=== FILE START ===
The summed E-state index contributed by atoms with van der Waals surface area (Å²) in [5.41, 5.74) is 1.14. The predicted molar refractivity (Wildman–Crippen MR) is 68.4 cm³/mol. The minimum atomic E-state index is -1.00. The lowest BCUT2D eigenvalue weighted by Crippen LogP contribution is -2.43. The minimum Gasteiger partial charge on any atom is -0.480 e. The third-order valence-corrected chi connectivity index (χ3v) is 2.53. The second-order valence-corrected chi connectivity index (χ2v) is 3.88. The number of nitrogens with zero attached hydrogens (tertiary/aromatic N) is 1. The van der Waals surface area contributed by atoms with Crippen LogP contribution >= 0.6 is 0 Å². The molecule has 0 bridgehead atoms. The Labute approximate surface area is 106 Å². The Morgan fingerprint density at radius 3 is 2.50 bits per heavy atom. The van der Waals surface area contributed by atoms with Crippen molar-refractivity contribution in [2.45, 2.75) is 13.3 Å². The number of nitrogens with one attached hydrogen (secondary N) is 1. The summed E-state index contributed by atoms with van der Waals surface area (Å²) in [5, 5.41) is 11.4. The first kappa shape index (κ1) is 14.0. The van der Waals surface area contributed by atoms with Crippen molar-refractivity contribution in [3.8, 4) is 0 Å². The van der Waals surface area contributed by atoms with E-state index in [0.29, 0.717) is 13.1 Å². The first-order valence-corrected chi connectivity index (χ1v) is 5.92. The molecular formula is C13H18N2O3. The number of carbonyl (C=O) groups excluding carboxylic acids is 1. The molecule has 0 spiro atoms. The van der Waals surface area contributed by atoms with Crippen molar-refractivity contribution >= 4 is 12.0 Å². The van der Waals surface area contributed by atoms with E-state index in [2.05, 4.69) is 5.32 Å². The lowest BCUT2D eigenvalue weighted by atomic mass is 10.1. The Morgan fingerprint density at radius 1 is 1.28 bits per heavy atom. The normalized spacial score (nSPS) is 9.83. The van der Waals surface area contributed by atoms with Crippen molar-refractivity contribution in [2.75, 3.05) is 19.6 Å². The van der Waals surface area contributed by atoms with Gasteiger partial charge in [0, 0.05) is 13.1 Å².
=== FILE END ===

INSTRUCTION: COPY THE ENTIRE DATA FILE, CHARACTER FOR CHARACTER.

The summed E-state index contributed by atoms with van der Waals surface area (Å²) in [5.41, 5.74) is 1.14. The predicted molar refractivity (Wildman–Crippen MR) is 68.4 cm³/mol. The minimum atomic E-state index is -1.00. The lowest BCUT2D eigenvalue weighted by Crippen LogP contribution is -2.43. The minimum Gasteiger partial charge on any atom is -0.480 e. The third-order valence-corrected chi connectivity index (χ3v) is 2.53. The second-order valence-corrected chi connectivity index (χ2v) is 3.88. The number of nitrogens with zero attached hydrogens (tertiary/aromatic N) is 1. The van der Waals surface area contributed by atoms with Crippen LogP contribution >= 0.6 is 0 Å². The molecule has 0 bridgehead atoms. The Labute approximate surface area is 106 Å². The Morgan fingerprint density at radius 3 is 2.50 bits per heavy atom. The van der Waals surface area contributed by atoms with Crippen molar-refractivity contribution in [2.45, 2.75) is 13.3 Å². The number of nitrogens with one attached hydrogen (secondary N) is 1. The summed E-state index contributed by atoms with van der Waals surface area (Å²) in [5, 5.41) is 11.4. The first kappa shape index (κ1) is 14.0. The van der Waals surface area contributed by atoms with Crippen molar-refractivity contribution in [3.8, 4) is 0 Å². The van der Waals surface area contributed by atoms with E-state index in [0.29, 0.717) is 13.1 Å². The first-order valence-corrected chi connectivity index (χ1v) is 5.92. The molecular formula is C13H18N2O3. The number of carbonyl (C=O) groups excluding carboxylic acids is 1. The molecule has 0 spiro atoms. The van der Waals surface area contributed by atoms with Crippen molar-refractivity contribution >= 4 is 12.0 Å². The van der Waals surface area contributed by atoms with E-state index in [2.05, 4.69) is 5.32 Å². The lowest BCUT2D eigenvalue weighted by atomic mass is 10.1. The Morgan fingerprint density at radius 1 is 1.28 bits per heavy atom. The normalized spacial score (nSPS) is 9.83. The van der Waals surface area contributed by atoms with Crippen molar-refractivity contribution in [2.75, 3.05) is 19.6 Å². The van der Waals surface area contributed by atoms with Gasteiger partial charge in [0, 0.05) is 13.1 Å².